It is a poignant admission for the American hip-hop industry itself: in its dominant, commercialized form, it has moved from its origins.  Elsewhere, however, the socio-political origins of the genre remain strong.  Where the people lack economic influence or true popular governance, hip-hop, as an aggressive yet simple and easily disseminated means of conveying political messages and protests, has found a powerful cultural niche.  In Zimbabwe, where President Robert Mugabe’s thirty years of uninterrupted dictatorship have stifled dissent, a burgeoning rap community, including stars Maskiri, Mizchif, and female rapper Black Bird, have established House of Hunger, a poetry-jam-style competition between various rappers that celebrates hip-hop in its most fundamental form.  The jam is highly political in nature, with its participants often alluding to the plight of a country once known as the bread-basket of Africa but now plagued by extraordinary economic and agricultural mismanagement and a highly self-enriching and retributive leader.  The event in itself, given its potential to inspire dissent from government policy, is revolutionary, and it embodies the original values and purpose of the American hip-hop genre as a movement. 

In the Philippines, hip-hop is experiencing a tension between the English-dominated national music industry and Tagalog-speaking artists from the slums of Manila.  Like a replication of the global marketability-authenticity battle over hip-hop, the Philippines’s pits the rappers, many of whom choose to discuss the difficulty of life in the slums, against the commercial interests that want to distribute their music to a mass-, and often English-speaking, audience.  Still, Tagalog artists seem to maintain a strong segment of the domestic market, recognizing the common affinity millions of young Filipinos feel for their lyrics and themes.  Death Threat, one successful Pinoy group, preserves the blunt sound of American hard-core hip-hop while discussing the slums’ capacity to tempt them to commit crimes, as heard in their hit “Gusto Kong Bumaet” (“I Want to Be Good”).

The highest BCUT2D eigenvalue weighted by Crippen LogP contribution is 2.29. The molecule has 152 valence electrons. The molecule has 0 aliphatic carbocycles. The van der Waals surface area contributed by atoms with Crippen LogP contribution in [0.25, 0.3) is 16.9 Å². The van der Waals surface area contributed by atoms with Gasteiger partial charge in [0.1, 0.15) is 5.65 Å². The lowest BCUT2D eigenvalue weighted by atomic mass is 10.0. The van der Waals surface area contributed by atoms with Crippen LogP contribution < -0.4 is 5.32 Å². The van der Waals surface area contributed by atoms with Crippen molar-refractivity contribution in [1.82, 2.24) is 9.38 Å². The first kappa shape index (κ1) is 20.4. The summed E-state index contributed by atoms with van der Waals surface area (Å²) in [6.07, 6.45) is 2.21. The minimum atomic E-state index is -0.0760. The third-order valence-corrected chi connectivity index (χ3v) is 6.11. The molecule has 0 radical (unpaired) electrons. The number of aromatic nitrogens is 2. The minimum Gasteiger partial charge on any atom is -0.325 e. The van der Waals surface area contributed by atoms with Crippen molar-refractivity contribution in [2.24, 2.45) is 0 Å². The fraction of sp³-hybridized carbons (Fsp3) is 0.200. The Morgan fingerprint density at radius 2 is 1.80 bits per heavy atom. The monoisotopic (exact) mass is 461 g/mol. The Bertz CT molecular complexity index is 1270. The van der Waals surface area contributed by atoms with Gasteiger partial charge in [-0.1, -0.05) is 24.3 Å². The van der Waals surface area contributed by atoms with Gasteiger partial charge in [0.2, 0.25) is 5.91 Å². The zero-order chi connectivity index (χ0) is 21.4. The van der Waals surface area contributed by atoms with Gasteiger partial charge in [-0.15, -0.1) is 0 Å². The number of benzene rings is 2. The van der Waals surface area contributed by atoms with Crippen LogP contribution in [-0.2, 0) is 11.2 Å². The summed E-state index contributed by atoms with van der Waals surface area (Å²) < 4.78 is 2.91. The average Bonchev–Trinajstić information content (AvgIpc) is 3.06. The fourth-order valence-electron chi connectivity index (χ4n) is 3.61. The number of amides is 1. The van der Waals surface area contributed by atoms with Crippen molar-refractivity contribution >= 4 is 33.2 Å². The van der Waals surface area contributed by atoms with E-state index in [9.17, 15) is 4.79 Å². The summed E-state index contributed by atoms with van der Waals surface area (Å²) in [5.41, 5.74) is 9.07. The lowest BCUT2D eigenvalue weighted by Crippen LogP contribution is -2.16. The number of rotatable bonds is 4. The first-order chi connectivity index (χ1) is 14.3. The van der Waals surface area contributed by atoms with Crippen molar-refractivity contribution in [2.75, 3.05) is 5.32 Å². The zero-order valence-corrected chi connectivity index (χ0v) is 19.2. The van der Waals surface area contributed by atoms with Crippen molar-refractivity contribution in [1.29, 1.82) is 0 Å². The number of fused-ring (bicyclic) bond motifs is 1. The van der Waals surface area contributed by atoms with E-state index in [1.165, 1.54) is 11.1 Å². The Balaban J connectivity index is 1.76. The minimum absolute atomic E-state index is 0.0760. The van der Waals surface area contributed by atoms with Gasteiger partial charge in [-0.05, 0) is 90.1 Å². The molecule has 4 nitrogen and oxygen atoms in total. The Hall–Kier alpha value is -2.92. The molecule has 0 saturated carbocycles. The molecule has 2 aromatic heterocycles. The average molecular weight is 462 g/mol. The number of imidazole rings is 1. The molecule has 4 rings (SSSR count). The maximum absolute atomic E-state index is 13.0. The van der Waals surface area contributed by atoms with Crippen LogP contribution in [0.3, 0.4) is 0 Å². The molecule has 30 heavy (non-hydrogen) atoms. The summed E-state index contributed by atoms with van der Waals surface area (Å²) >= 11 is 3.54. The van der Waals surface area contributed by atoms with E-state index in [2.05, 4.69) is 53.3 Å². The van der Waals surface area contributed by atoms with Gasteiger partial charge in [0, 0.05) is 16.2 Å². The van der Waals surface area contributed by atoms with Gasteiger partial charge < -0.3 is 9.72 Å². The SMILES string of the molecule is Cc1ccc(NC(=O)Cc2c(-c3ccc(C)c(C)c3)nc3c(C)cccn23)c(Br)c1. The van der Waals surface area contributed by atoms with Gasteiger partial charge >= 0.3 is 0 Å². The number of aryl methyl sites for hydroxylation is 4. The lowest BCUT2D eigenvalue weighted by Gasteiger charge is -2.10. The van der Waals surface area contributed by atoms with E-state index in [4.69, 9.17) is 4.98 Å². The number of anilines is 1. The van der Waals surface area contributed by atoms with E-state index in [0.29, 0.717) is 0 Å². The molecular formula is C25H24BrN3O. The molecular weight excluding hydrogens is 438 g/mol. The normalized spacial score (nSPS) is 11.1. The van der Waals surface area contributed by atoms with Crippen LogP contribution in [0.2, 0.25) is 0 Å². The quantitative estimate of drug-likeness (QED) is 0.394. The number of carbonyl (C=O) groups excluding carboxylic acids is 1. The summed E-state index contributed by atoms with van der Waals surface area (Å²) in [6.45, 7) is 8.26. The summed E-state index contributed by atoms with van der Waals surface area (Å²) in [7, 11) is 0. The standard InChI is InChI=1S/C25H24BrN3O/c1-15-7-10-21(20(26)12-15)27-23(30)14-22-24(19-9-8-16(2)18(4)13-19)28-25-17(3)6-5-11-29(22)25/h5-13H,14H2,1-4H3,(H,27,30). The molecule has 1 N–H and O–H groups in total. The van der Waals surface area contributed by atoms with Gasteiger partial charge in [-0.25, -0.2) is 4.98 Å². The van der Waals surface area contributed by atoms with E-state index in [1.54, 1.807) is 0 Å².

The Death Threat song manages to do what the United States’ most popular contemporary hip-hop artists have not: call attention to the difficulties of the urban ghetto life and thereby indirectly protest the intolerable nature of their living conditions.  The song, and its artists, have developed a following in the Philippines largely as a product of that political commentary, suggesting that, even as record labels in both Southeast Asia and the United States seek to sterilize and soften hip-hop and its politics for easier mass-consumption, their remains, globally, a desire for the music in its true poetic and protesting form.